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Thoughts and Quotes on Bhakti in Hindu Religion

This is a collection of thoughts and quotes on Bhakti - Unwavering Devotion - Hindu Religion.

At first the devotee starts as ‘I am the servant.’ The next stage of devotion is when he says and feels ‘He is mine.’ Lastly comes the stage, ‘I am He, Thou art myself,’ when the devotee is in a state of perfect union and oneness with the Beloved. In that state of devotion, the devotee, on account of oneness, feels that what he sees, hears, etc, is Vasudeva.
Pandit Bhavani Shankar

There are two methods by which this ego can be wiped out. These methods are known as Jnana Yoga,
the path of knowledge, and Bhakti Yoga, the path of devotion and self-surrender.

With Bhakti Yoga, the path of devotion … we find that no attempt is made to rid ourself of the ego at the very beginning. There are two egos, which Sri Ramakrishna called the unripe ego and the ripe ego. The unripe ego is that which denotes selfishness — that sense of ‘me and mine’, and of this ego we must rid ourselves; the ripe ego is that which unites itself with God; ‘I am a child of God, I belong to God’, and so forth. This ripe ego ultimately leads to egolessness.
Swami Prabhavananda

The word bhakti is derived from the verbal root bhaj, which means ‘to serve’. But this signification does not amply reflect the connotative depth of the term. In its profoundest sense, bhaj means to immerse oneself in the reflection of the Ultimate. Thus its source may be traced back to the Upanishads. But it was in medieval India that the Bhakti Movement, as it is popularly termed by historians, found a special expression.
Dr Kana Chattopadhyay

In the Kali Yuga, the human intellect is neither suited for the subtleties of Vedanta nor for the extravagant works and sacrifices of the Treta Yuga. In this age human longevity and strength are limited, and it is not possible for us to follow the ways of the other ages. That is why we have been told to follow the path of devotion. Sri Ramakrishna would often refer to Narada’s system of devotion as ideal for the Kali Yuga. What is Narada’s system? It is the path of pure, unconditional love for the Divine. This supreme love for God is termed bhakti.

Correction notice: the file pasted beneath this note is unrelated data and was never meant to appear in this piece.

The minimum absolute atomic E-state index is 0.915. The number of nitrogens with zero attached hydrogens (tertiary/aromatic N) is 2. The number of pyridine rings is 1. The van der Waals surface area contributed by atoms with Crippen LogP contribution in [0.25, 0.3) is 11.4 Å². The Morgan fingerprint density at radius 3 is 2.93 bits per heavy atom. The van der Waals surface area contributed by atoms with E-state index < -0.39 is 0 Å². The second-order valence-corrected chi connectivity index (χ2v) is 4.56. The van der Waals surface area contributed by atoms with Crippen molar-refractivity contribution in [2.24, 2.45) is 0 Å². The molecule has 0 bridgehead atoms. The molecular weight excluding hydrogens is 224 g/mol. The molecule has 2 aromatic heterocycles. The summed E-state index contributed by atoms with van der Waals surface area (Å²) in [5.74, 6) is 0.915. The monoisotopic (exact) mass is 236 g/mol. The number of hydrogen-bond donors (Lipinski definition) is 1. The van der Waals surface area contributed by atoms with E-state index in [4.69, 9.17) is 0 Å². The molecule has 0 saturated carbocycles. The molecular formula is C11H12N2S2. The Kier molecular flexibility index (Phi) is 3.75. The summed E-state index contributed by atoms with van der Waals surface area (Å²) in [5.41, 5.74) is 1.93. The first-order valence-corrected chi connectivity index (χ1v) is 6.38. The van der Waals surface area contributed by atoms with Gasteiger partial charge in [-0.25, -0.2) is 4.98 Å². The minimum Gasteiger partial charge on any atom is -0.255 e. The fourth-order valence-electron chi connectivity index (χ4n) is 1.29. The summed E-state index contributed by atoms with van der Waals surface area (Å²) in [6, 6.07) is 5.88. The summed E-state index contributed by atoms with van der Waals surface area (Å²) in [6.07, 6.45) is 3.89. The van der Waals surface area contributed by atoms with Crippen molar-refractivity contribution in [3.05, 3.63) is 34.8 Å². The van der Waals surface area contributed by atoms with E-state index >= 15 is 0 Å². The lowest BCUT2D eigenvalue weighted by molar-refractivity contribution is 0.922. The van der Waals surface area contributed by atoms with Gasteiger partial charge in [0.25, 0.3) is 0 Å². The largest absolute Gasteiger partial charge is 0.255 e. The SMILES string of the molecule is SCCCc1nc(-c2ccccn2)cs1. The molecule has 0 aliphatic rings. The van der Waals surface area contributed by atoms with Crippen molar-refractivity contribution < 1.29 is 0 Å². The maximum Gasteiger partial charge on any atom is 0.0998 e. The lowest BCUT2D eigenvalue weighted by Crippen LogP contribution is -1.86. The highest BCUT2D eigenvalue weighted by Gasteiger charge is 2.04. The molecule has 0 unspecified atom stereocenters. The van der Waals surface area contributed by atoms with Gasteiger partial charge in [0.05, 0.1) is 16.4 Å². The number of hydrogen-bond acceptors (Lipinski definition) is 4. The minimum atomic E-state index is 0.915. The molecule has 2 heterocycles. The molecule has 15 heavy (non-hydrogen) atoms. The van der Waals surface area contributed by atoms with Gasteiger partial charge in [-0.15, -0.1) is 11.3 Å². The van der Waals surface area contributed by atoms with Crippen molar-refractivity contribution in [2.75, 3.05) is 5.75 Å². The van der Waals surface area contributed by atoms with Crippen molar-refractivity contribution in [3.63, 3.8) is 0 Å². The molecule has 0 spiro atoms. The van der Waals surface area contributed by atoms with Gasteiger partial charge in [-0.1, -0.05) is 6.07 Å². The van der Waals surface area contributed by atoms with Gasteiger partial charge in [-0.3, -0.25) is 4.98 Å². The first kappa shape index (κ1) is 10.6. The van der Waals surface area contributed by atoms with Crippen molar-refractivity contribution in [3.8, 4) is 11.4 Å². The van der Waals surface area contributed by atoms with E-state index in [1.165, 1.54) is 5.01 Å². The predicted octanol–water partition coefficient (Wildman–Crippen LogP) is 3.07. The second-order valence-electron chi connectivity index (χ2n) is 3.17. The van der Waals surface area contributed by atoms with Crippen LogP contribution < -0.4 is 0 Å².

Swami Bhuteshananda

What is called bhakti is a state of mind in which, being melted by the force of spiritual discipline, the mind constantly flows towards Bhagavan. (Bhaktirasayana, 1.3)

One’s own natural affection for one’s Chosen Ideal will mature into extreme love; the absorbed state of mind then noticeable is called bhakti, and its essence is love. (Bhaktirasamritasindhu, 1.2.270)

Quotes on Bhakti in Hinduism

Among things conducive to liberation, devotion alone holds the supreme place; (and) the search for one’s real nature is designated as devotion. (Vivekachudamani, 31)

What is called bhakti is nothing but the enjoyment of the Lord, the master of the senses, with the senses themselves purified by intentness on Him, without laying down any condition whatsoever. (Narada Pancharatra)

We generally identify bhakti with rituals and paraphernalia or with weeping and such expressions of emotion. But bhakti is actual love for God. Real bhakti refers to the total destruction of I and mine’— no individuality, everything totally illumined byThou and Thou alone.’ In this sense it is equivalent to the spiritual realization attained through the path of knowledge. This is para-bhakti. The same truth of one Reality —‘Thou and Thou alone’— when realized through the psychological path of feeling is called bhakti. This is real bhakti, transcendental bhakti, para-bhakti, Naradiya bhakti the absolute effacement of I through love.  (Swami Bhaskareswarananda)